latest health care news

16.11.16

CQC demands improvements as trusts failing community mental healthcare

The CQC’s deputy chief of hospitals and mental health lead, Dr Paul Lelliott, will write to several NHS and community mental health providers demanding improvement after they underperformed in this year’s community mental health survey.

The findings, collected from 58 mental health service providers in the community, such as specialist clinics and in people’s homes, revealed that four providers performed significantly worse than others based on the views of the 13,000 people surveyed in 2016.

The underachievers were Isle of Wight NHS Trust, West London Mental Health NHS Trust, Norfolk and Suffolk NHS FT and Coventry and Warwickshire Partnership NHS Trust. All have a current CQC rating of ‘requires improvement’.

Dr Lelliott said: “While the survey results highlight many positive aspects of care, I am deeply concerned by the lack of improvement overall in trusts in England.

“I have written to the four providers that have been identified as performing worse than other providers within the survey for their reassurance on what they propose to do in response.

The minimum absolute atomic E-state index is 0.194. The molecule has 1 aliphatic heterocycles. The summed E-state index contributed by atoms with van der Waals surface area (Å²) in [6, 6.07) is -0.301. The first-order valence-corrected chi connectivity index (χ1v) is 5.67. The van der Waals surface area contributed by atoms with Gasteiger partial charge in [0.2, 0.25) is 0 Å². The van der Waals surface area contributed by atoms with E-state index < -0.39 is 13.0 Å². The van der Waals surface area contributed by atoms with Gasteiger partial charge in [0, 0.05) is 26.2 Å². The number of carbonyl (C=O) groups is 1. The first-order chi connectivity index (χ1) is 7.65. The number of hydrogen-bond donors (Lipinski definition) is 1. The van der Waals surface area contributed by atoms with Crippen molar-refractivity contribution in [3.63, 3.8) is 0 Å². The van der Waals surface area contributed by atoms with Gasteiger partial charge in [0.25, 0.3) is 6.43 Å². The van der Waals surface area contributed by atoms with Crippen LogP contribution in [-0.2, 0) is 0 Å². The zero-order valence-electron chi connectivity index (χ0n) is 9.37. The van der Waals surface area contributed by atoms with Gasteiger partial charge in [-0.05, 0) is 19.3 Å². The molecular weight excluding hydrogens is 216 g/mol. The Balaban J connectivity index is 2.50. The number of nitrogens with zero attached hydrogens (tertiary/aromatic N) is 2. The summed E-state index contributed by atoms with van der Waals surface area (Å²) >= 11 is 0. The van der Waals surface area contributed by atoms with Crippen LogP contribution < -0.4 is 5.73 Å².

People’s feedback is a vital way of identifying problems and improving care, he explained. “We will check up on how these trusts are progressing during our next planned inspections.”

Around 1.7 million people are currently being funded by NHS for the community treatment of their mental health conditions, ranging from depression to psychosis, which is vital in supporting their recoveries. Despite this, the CQC’s results found that, overall, people’s experiences have not improved in the last year.  

Roughly one in three people (35%) reported that their overall care experience was poor, similar to those surveyed in 2014 and 2015. A third did not know who to contact if they experienced an out-of-hours crisis, while around of a quarter of those that did said that they did not get sufficient help.

However, the survey did reinforce the successes of community mental healthcare, with 74% of respondents saying that they were ‘always’ treated with respect and dignity. Approximately three-quarters of people were aware of the person responsible for their care while 97% of those said that they knew how to contact that person.

One provider out of the 58 surveyed received significantly better feedback than the rest, NAVIGO Health and Social Care CIC, which was rated 'good' by the CQC on their last inspection.

“I am grateful for the 13,000 people who took the time to share their experiences,” Dr Lelliott said. “Providers of community mental health services must now take the time to review what they have said and to act on any areas of concern.”

The CQC’s survey is carried out annually with the NHS asking patients for their views on aspects of their care. The findings of these surveys feed into wider CQC monitoring of the NHS and are used, among other evidence, to inform CQC’s inspections.

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